Joseph Nunez was a member of the Campuswide Honors Program’s founding group of students in 1988, a self-confessed member of the “guinea pig” group that experienced a newly-formed CHP. At that time, UCI had 15,000 students, in contrast to today’s count of 24,000.
Joseph fondly remembers a dorm room with a view of the Back Bay, Saturday morning runs around campus, Coffee Hour, and cultural events. He also participated in the CHP’s first summer program. He writes: “The summer honors program is my favorite memory. The five weeks the 11 of us (or something like that) spent on campus – having one-on-one meetings with faculty, taking small classes, goofing off and getting lost while trying to navigate the always under construction campus of UCI was great.”
Joseph majored in Biological Sciences at UCI, and credits the research he did as an undergraduate with confirming his career choice. “The CHP helped a great deal by pushing me to pursue independent lab research at a young age. (I began performing research in the McGaugh lab as a sophomore.) This was invaluable in knowing if this career was right for me.” After graduating from UCI, he attended the University of Illinois, where he received a Ph.D. in Neuroscience in 2000, and then did postdoctoral research at the University of Maryland School of Medicine, where he met his future wife, Jennifer. They were married in 2004, the same year that Joseph landed his first choice job at Michigan State University. He is an Assistant Professor in the Neuroscience Program and the Department of Psychology, where he is researching the effects of deleterious events on fetal development, from the relatively minor effects of caffeine consumption to major events like lack of oxygen/diminished blood flow to the fetus.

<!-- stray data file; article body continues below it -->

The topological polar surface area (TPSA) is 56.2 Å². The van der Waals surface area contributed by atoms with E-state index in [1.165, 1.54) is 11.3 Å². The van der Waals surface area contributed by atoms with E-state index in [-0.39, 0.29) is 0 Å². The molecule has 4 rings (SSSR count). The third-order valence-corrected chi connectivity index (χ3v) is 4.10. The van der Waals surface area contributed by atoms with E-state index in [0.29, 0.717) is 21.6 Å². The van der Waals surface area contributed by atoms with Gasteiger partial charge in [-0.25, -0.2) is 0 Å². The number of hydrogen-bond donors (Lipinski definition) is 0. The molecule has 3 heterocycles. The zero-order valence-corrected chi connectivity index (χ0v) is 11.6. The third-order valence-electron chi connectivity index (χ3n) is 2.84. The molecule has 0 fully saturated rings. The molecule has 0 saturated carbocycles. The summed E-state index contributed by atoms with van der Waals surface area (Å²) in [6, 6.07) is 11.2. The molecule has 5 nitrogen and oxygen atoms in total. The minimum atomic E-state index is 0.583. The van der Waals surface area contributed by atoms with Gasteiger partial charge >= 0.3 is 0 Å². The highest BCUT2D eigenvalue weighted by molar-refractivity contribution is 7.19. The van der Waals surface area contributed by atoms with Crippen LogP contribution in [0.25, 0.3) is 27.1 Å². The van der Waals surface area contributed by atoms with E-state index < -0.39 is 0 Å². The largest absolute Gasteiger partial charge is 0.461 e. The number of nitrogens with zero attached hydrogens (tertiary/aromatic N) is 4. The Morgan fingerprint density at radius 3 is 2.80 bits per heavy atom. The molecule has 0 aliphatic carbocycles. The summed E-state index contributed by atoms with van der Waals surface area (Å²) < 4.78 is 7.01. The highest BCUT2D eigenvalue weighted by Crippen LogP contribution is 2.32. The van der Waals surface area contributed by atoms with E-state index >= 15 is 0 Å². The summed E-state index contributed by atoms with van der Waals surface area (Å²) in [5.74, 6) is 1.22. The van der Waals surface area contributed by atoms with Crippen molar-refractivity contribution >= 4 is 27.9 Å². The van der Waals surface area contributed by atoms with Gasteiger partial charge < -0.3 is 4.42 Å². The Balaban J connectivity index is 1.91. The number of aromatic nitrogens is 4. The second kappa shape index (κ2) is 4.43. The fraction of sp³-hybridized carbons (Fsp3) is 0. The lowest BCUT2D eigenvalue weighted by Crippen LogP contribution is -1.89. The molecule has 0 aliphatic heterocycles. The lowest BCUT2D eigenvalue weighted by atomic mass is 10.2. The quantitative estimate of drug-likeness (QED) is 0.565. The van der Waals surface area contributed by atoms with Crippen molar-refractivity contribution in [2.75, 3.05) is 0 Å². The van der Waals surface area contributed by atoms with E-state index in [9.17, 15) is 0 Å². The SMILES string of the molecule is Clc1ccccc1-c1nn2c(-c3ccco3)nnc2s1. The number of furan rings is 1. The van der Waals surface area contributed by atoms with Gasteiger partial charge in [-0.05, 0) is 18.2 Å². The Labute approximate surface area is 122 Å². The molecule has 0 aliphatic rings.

Joseph and Jennifer live in Lansing, Michigan. They are expecting a baby boy in June. He enjoys soccer, working out and traveling in his spare time, but particularly enjoys being a professor: “Being a professor at a university such as MSU is great. Not only do I get to do what I love every day of the week, I can also make a real difference with the research I pursue. I hope that as a professor I can stimulate the next generations to use biological science to both enrich our understanding and attenuate dysfunctions resulting from traumatic events that impinge upon the developing fetus.”